Medicare Meddling Could Prove Devastating for Men
If statistics are any guide, the war against chronic disease is going particularly poorly for men. For 9 of the 10 deadliest diseases, American men die at higher rates than women. Over 300,000 men will drop dead this year from heart disease alone.
Male patients urgently need better treatments. That's why proposed changes to Medicare's prescription drug benefit are so worrying.
Below, Men's Health Network vice president Ana Fadich warns that, rather than save billions of dollars, lawmaker meddling would stifle future drug research and limit patient access to existing medicines.
If statistics are any guide, the war against chronic disease is going particularly poorly for men.
For 9 of the 10 deadliest diseases, American men die at higher rates than women. Half of all men will develop some form of cancer in their lifetimes. Over 300,000 men will drop dead this year from heart disease alone.
Obviously men are in trouble and need researchers to develop new and better treatments. Of course, patients will only benefit from such treatments if they can access them.
That's why proposed changes to Medicare's prescription drug benefit are so worrying. Supporters of these changes claim that they'll save the federal government billions of dollars. In reality, the measures could undermine research efforts and deprive millions of seniors the medicines they need to stay healthy and may result in fewer medicines being offered to seniors.
Medicare's "Part D" drug benefit is a successful and popular program. Premiums are affordable, at a national average of about $32 a month, and they are expected to remain low. About 9 in 10 beneficiaries are satisfied with their coverage, which is provided through private insurance companies and subsidized by the government.
Despite the fact that Part D has cost 45 percent less than expected, some in Washington think the program needs to be changed. Their concerns center on the price negotiations between private insurers and drug companies. Part D has been so cost effective in large part because insurers have a financial incentive to bargain hard and squeeze big discounts -- up to 30 percent -- out of drug companies in exchange for covering a medicine.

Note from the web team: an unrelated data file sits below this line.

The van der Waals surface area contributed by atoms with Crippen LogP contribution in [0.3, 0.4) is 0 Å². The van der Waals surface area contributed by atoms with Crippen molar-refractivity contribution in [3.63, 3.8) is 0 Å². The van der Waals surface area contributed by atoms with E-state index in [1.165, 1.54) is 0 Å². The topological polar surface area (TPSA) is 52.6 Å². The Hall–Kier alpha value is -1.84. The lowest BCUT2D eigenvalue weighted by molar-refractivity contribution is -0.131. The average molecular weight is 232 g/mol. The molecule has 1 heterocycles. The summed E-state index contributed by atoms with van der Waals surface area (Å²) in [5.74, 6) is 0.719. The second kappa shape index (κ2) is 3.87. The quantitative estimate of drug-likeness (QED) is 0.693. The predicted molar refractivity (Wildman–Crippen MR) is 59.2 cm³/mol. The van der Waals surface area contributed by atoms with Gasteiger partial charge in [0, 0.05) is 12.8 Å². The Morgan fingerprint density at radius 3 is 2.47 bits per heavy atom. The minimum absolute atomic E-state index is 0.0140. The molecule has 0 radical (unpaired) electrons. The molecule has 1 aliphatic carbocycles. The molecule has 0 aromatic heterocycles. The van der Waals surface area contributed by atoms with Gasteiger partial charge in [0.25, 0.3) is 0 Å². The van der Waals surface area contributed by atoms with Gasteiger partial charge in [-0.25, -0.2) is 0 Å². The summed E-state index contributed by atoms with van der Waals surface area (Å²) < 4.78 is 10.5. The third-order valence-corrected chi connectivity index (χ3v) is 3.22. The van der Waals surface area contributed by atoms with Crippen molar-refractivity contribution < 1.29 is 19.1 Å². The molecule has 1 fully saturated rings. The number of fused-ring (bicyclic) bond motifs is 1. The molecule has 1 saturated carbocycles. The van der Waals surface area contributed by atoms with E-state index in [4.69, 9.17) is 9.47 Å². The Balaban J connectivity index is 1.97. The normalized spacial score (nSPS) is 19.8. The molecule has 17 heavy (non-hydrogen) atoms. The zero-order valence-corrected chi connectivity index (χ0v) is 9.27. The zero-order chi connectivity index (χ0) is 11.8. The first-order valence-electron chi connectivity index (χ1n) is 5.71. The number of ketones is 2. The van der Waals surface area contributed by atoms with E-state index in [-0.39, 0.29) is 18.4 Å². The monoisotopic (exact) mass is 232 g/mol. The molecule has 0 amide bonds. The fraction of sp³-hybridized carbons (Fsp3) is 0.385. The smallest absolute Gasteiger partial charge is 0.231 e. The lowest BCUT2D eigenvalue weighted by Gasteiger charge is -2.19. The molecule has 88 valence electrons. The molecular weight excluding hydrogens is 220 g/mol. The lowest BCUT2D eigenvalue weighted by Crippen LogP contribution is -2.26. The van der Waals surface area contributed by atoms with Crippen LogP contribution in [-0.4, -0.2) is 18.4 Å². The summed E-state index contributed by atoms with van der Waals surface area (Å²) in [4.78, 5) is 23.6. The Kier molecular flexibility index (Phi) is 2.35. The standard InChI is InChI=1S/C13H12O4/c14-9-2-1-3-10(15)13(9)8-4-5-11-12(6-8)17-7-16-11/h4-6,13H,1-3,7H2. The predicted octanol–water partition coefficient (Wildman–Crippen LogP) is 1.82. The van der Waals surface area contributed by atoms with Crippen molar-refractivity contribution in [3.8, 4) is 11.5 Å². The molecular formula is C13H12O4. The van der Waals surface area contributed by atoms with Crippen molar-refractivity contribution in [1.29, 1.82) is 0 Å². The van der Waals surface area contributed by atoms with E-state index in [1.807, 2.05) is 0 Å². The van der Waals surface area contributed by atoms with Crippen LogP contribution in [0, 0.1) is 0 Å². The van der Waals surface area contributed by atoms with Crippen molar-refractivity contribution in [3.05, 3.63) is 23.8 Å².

Part D critics think government negotiators could drive a harder bargain and secure even lower prices. However, the Congressional Budget Office has studied the issue and concluded that government negotiators wouldn't save any money -- unless they deploy the nuclear option of simply refusing to cover newer, higher-cost medicines.
Such a move would prove disastrous for patients. By imposing artificially low prices on drug companies, the government could stifle research and development. The average new drug costs some $2.6 billion to develop and bring to market, according to a Tufts University study. If Medicare pays artificially low prices, it could render much future drug research financially unviable.
What's more, if the government pushes prices below what the market can bear, patients could lose access to some existing drugs. The Congressional Budget Office explains that the only way the government could "achieve any significant savings" would be "to impose access or coverage restrictions on medicines."
That, of course, means Part D beneficiaries might not get the medicines they need. Breakthrough drugs tend to be the most expensive, so they are the ones most likely to be restricted.
Access limitations are a hardship that participants in the Veterans Affairs prescription drug program -- which operates under a government negotiated-price regime -- know too well. The VA drug benefit covers only 163 of the top 200 most-prescribed Part D drugs. Medicare prescription drug plans, on the other hand, cover 191 of those drugs on average.
Using the power of government to drive down drug prices might seem like a worthy initiative. But it won't work as promised and will in fact hurt those who most need innovative therapies.
Millions of Americans are battling for their lives against chronic diseases, and men are particularly vulnerable. Victory in this fight requires better treatments. Those will never arrive if lawmakers meddle with Medicare Part D.
Ana Fadich is vice president of Men's Health Network.